General Washington’s compliments to General Howe. He does himself the pleasure to return him a dog, which accidentally fell into his hands, and by the inscription on the caller, appears to belong to General Howe2.

If Howe, who seems to have considered Washington a social if not professional inferior at this point, made any reply, we are unaware of it. (Howe also was widely recognized as a man of decency and character, and we can only imagine the effect of being reunited with his four-legged friend).

ITEM: Luck and a Servant’s Loyalty

The British, for their part, were not thrilled that Washington had been able to surprise them tacticallyThey were especially annoyed that the Colonial men of substance in the Germantown area had gone all Sergeant Schultz — “I know nothing!” — and provided them with zero useful intelligence. Young Loyalist Robert Morton recorded:

I went to headquarters where I saw Maj. Balfour, one of Gen’l Howe’s aide de camps, (wounded at the battles of Bunker Hill and Long Island) was very much enraged with the people around Germantown for not giving them intelligence of the advancing of Washington’s army, and that he should not be surprised if Gen’l Howe was to order the country for 12 miles around Germantown to be destroyed, as the people would not run any risk to give them intelligence when they were fighting to preserve the liberties and properties of the peaceable inhabitants3.

It seems that Balfour was not alone in his anger.

Balfour’s threat was not an idle one. Almost immediately after the battle the British intelligence officer, Col. Ayres, ordered 17 large homes between Germantown and Philadelphia fired in retaliation for the non-cooperative roles their owners had played in the recent conflict.

Even though Gen. Howe had used Stenton [Dr. Logan’s country home — Ed.] as his headquarters, Dr. James Logan was considered a dangerous patriot. At the time the house was staffed by only a few servants. Ayres dispatched two privates to burn the house.

When the soldiers beat on the door with their muskets, a black servant named Dinah answered. The men told her to get her personal belongings together and get out — the house was about to be burnt.

They said they were going to the stables for straw and when they returned she was to be out of the house. No sooner had the men gone to the barn when a British officer rode up on a lathered horse and called to Dinah as she still stood in the doorway. He wanted to know if she had seen any British deserters nearby.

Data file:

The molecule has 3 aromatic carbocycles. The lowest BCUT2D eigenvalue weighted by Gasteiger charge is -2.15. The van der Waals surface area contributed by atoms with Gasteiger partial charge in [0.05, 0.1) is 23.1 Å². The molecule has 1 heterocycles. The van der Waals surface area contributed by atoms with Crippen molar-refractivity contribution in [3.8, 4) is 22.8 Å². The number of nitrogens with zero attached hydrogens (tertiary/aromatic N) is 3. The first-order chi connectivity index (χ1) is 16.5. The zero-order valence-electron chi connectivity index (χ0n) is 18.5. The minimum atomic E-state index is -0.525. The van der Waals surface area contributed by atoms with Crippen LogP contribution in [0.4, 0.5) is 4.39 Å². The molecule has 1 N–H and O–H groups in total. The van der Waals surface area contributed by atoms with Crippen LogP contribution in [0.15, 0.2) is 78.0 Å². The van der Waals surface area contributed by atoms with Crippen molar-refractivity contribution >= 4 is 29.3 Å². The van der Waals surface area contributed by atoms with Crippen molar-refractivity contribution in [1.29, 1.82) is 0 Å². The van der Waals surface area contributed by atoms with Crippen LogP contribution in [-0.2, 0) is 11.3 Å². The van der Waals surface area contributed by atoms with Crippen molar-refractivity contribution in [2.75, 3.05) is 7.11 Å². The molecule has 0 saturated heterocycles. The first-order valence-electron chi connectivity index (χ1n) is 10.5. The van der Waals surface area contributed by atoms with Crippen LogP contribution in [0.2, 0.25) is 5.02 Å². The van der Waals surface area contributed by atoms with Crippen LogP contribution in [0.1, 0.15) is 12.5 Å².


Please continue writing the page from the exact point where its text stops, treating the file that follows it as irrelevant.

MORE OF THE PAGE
Dinah immediately replied that there were two of them hiding in the barn at that very moment. The officer, who was in charge of the Provost Guard, immediately called to his men to run to the barn and round up the deserters.

“Come out you rascals, he shouted, drawing his own heavy pistol.”You can’t hide in there – get back to camp!”

Although the privates insisted they were acting under orders from Colonel Ayres, the Provost guard was unimpressed and marched the men off toward camp at bayonet point. Ayres’s men did not return and Stenton was spared the fate of many other fine mansions in the area. Dinah was amply rewarded for her fast thinking when Dr. Logan returned home after the British evacuated Philadelphia.4

ITEM: The Soldier’s Luck snd What Was Later Called PTSD

John F. Watson, a 19th Century Philadelphia banker who had the good fortune to live in the stately brick home that housed Thomas Jefferson when the United States capital was, briefly, Germantown in 1793 (now, fittingly, the home of the Germantown Historical Society), became an amateur historian of the battle and collected reminiscences from survivors.

Some of them seemed to take on a melancholy air and to regret their impact upon the human enemy. Some of them had religious epiphanies, in one case before firing a shot.

Watson learned from talking to old timers that many a soldier, facing such a heated battle for the first time, became conscience-stricken, due to his past sins and feared for his soul.